THE Federal Government is moving to ban boats after all other attempts at deterring asylum seekers failed.
Immigration Minister Chris Broken said he realised banning boats might be "somewhat inconvenient" for the fishing industry and recreational boat owners.
"But we simply can't let poor people from dangerous, impoverished countries arrive on our doorstep expecting food and welfare," he said.
"We have to stop these people before they ruin our way of life with their constant griping just because we lock them up for years in the middle of the desert."
Mr Broken said the boat ban might hurt the fishing industry in the short term but he would be encouraging fishermen to instead use jetties and wander into estuaries wearing high rubber boots.
"My old grandpappy could land a couple of big catfish in an afternoon down at the river with a handline so I am fairly confident professional fishermen could match that effort," he said.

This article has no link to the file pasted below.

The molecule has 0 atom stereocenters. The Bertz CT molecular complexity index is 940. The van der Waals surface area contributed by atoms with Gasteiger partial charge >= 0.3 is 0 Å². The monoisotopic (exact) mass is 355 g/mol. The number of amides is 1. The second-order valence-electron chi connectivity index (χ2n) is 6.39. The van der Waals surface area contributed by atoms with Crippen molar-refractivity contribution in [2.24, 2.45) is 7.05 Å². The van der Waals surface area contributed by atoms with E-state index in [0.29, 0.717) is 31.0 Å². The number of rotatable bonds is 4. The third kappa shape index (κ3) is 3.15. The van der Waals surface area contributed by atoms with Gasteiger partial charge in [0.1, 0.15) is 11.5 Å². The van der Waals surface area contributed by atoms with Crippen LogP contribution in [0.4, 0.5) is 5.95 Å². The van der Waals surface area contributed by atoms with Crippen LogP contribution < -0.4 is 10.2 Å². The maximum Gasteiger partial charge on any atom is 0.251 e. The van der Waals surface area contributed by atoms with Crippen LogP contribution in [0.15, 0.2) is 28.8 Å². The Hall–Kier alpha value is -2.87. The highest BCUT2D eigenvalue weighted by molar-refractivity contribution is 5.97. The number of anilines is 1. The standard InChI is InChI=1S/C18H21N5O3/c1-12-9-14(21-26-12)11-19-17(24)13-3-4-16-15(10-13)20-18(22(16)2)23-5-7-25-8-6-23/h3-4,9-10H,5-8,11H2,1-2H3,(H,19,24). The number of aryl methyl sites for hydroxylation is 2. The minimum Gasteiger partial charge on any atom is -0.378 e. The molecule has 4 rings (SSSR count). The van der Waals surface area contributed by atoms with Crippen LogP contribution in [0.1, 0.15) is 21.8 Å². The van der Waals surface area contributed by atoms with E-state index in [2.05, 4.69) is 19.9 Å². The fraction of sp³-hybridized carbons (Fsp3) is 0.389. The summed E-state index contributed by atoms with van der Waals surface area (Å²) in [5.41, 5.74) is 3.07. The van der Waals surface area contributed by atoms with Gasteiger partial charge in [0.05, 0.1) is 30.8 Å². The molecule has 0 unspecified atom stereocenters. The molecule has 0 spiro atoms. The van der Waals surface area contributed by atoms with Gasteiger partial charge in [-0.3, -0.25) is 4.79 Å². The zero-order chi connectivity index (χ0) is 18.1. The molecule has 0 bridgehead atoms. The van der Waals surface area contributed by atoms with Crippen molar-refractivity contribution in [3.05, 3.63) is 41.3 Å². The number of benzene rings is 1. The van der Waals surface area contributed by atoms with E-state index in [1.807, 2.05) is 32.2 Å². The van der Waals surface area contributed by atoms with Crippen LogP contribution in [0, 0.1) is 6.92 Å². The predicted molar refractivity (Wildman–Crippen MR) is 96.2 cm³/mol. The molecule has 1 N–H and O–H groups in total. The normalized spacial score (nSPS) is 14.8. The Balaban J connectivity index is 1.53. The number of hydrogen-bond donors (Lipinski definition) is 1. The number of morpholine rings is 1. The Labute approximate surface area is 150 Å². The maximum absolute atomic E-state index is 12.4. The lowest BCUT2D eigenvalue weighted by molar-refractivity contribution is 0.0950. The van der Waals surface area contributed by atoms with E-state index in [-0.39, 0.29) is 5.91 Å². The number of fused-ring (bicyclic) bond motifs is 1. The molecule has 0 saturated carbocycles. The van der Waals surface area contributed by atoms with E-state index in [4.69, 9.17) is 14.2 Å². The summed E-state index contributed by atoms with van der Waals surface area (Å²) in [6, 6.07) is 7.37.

"People who are used to boating for fun on the weekend might miss this for a while but eventually they should find more useful ways to spend their time, such as card games and collecting rubbish in the local park."
Mr Broken said the government would be funding a boat buy-back scheme, similar to the gun buy-back of the 1990s, to ensure the ban did not leave people out of pocket.
He said in the initial stages the ban would not extend to sailboards or surfboards with paddles "but if we get a whole lot of surfboards floating in with 10 refugees on the back we will have to ban those too".
Mr Broken denied the boat ban was extreme or un-Australian.
He said the government had tried locking people in dingy cells, threatening fines, trying to flog refugees to Malaysia and even television ads assuring refugees that they would be eaten by crocodiles if they came to Australia.
Ordinary punter Bill said he would miss his tinnie but he hoped to be able to pull it apart and use the material to make a garden shed.
Greens leader Bob Frown said he could not comment until he had received a script from the Commonwealth Ombudsman.
Opposition Leader Tony Abshot said he once got seasick on a boat and turned "a fairly disturbing shade of green".
He said he would support the boat ban as long as the boat buy-back could be conducted on the island of Nauru.
"I know everyone would be expecting me to criticise the boat ban but I have decided not to in the hope that I will be seen as an interesting, open-minded, new-age politician prepared to embrace new ideas, even dumb ones," Mr Abshot said.
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